So I have been thinking about 'truth' on and off a lot recently thanks to a comment John Umney made on here a while back...I'm sure it wasn't intended to provoke such extended thought, all the same it has...what to make of the importance and meaning of 'truth'. Not the ethical type of truth referred to in social documentary photography. I'm thinking about the notion of what we consider to be our truth...and how everybody's truth is 'a' truth, necessarily different yet equally valid. It intrigues me. And when I think about photos I have taken in the past and indeed tried to read of others, you are learning as much about the photographer as you are from what you see in the image they have taken. Is that realisation not a tad scary? Oh, you knew all along...I'm catching up slowly!!
If you consider this thought then with landscape photography I wonder if the same applies. The landscape is a shared canvas and in some ways harder to express your own truth on to it or of it. As essentially when the focus is the landscape, we are the transient ones...the landscape has been and will be here comparatively forever...it changes of course...but can you imagine being the landscape and viewing us...we're here for a mere blink of an eye...the land must have seen so much...what authority do we have?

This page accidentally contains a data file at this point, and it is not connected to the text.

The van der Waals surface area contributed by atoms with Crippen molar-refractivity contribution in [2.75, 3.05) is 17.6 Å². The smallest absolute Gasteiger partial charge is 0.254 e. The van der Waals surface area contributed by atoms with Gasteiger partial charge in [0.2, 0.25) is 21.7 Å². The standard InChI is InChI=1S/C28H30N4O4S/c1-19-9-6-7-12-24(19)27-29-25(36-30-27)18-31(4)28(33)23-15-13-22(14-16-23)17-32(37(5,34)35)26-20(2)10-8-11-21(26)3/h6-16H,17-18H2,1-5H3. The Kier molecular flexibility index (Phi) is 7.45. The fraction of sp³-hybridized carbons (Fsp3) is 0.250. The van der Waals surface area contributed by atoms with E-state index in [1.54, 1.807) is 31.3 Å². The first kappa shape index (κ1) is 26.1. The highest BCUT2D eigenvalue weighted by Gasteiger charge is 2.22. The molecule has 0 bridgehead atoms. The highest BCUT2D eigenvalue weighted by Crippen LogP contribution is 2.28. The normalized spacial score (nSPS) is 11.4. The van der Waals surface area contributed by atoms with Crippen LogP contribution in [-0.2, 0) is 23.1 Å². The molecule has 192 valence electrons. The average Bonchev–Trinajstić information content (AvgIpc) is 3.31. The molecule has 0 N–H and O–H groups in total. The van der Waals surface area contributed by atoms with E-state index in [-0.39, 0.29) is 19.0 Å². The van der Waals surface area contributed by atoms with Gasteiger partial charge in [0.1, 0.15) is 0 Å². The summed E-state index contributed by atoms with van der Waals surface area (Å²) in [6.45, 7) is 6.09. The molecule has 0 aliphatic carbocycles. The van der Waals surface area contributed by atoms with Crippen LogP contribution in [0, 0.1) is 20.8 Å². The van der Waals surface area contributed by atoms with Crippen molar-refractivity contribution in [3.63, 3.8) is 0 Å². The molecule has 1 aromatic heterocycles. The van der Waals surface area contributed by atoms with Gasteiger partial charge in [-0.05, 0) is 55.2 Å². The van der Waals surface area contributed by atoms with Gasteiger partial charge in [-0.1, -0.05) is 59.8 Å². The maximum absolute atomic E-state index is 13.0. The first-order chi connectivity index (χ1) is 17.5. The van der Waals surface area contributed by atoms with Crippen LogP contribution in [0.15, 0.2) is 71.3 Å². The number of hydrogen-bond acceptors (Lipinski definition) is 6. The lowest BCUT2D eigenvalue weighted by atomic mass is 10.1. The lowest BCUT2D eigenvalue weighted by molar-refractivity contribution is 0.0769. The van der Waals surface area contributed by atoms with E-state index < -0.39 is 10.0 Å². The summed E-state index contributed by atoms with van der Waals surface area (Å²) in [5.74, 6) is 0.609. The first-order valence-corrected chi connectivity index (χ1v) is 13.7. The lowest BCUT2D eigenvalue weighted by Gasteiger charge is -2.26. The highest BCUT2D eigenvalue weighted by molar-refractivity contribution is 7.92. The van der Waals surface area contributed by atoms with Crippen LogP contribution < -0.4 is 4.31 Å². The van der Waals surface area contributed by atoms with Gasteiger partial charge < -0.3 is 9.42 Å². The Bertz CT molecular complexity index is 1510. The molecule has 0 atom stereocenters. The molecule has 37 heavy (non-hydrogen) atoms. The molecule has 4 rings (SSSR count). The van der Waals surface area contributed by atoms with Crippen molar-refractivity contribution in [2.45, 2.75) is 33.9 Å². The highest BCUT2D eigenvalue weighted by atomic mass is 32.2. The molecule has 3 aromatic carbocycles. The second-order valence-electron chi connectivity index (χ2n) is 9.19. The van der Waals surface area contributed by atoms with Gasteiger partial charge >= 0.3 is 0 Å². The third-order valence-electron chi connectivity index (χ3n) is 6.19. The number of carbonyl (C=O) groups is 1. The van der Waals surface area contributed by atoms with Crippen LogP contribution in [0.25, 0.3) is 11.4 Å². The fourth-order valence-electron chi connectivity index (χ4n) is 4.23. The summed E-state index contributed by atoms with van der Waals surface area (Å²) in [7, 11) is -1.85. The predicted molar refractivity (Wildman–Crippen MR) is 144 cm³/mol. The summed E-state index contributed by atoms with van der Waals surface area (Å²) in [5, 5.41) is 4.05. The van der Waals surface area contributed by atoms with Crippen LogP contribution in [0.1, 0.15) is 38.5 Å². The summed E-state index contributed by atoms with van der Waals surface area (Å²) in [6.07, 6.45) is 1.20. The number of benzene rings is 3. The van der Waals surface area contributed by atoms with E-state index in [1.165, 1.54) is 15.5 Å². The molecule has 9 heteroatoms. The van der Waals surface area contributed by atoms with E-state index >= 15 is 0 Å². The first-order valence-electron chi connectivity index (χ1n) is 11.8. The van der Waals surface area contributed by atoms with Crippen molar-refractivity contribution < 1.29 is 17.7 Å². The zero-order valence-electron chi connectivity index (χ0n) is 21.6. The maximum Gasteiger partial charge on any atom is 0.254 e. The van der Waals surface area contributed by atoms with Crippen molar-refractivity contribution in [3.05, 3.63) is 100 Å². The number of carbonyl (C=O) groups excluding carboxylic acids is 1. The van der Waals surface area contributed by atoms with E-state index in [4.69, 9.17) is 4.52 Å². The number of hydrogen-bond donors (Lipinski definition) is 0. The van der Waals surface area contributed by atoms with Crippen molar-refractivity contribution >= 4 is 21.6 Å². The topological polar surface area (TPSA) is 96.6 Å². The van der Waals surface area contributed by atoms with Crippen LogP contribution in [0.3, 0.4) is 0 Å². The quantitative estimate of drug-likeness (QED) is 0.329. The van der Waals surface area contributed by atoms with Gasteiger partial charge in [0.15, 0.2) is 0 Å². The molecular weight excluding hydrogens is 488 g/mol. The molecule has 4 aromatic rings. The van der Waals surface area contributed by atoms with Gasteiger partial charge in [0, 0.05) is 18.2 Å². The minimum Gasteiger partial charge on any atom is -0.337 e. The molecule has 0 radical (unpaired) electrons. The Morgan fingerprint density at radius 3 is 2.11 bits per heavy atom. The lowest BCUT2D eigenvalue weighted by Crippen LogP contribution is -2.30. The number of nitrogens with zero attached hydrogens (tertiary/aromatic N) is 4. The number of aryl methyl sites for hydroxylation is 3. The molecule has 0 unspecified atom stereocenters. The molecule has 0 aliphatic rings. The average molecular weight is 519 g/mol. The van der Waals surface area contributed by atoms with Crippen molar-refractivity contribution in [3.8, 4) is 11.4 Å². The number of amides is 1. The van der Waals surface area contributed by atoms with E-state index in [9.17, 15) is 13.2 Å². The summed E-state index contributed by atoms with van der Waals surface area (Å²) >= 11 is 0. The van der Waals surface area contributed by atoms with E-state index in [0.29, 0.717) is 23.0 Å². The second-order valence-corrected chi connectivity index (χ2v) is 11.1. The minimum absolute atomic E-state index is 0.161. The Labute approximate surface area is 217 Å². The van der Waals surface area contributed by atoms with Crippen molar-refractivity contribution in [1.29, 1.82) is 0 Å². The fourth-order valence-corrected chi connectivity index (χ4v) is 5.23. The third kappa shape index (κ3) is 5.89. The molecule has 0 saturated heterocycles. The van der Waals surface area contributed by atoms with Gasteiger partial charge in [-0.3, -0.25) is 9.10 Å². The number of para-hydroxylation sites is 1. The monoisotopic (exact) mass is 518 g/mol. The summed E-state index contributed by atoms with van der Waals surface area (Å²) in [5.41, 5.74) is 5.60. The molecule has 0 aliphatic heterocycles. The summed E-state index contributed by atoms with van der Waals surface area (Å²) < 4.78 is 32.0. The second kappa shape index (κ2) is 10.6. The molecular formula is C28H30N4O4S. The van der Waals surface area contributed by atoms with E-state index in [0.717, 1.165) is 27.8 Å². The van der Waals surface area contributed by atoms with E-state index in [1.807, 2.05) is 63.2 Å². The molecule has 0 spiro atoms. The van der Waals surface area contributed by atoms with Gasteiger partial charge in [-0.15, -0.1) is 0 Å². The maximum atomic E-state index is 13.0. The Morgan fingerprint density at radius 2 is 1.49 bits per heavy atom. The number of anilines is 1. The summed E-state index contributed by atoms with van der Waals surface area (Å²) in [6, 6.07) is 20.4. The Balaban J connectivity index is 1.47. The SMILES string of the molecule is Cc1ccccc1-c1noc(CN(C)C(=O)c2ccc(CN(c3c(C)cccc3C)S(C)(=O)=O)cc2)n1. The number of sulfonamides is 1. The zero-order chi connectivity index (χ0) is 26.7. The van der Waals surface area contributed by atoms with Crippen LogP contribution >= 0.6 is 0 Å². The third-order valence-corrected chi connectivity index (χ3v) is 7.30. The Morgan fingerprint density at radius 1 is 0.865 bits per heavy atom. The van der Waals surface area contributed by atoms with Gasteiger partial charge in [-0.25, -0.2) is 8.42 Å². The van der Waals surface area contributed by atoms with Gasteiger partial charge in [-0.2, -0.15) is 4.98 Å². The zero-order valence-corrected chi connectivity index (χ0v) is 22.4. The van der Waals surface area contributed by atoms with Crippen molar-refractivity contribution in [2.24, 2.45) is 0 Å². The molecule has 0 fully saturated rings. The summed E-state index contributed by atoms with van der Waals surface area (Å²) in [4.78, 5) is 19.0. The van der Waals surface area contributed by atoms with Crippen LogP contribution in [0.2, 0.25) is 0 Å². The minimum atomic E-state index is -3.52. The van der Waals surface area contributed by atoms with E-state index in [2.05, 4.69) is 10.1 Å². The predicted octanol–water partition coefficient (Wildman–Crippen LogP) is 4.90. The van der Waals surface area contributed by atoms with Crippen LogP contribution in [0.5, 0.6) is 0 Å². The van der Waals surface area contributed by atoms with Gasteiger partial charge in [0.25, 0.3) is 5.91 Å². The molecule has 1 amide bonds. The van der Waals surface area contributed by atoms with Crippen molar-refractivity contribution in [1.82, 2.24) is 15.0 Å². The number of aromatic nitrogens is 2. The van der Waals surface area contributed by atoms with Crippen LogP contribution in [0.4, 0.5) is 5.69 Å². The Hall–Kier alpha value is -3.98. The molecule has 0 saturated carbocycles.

So to define your own brand of truth I think can be challenging within the landscape photography genre...and then on the OCA Forum recently, I saw this referral to Ori Gersht work. It was Ori Gersht's recent work about the holocaust that for me showed how a landscape can be used as a reference point to a narrative derived from a social documentary perspective...the humanistic aspect of the land. It is quite a challenge to achieve I think!!
Coming at it from the other end, Heidi Lender's recent project, which has nothing to do with landscapes at all, struck a chord with me. Her conceptual self portraits 'give a humorous nod to women who can do it all'. Despite my own ideas being less developed or accomplished, my thought processes and personal motivations are not too far removed from hers with regards a mechanism of self expression. So how can this be applied to a landscape, is it relevant or useful to take this approach...or is flippant and meaningless? Particularly when the history of the landscape genre is steeped in objectivity, a quality so revered, at your peril are you to ignore it...I have made two attempts at my own subjective view of the landscape, but I will have to wait to see if the execution has been successful as it's all on film anyway.
Going back to the idea of truth, here is another experimental series looking at the landscape, with the eye or sensibility of a street photographer, albeit a rural slant (this has been discussed at length in previous blog posts). I don't consider these the real deal by any means, for one there is an absence of people - but you know my history with street photography...strangely I still feel compelled to keep trying.
So to conclude with truth, I have some way to go on this still as you can tell, but as a final comment, what truths can you determine about this photographer who focusses her gaze on a cow's arse? Case closed your honour!!!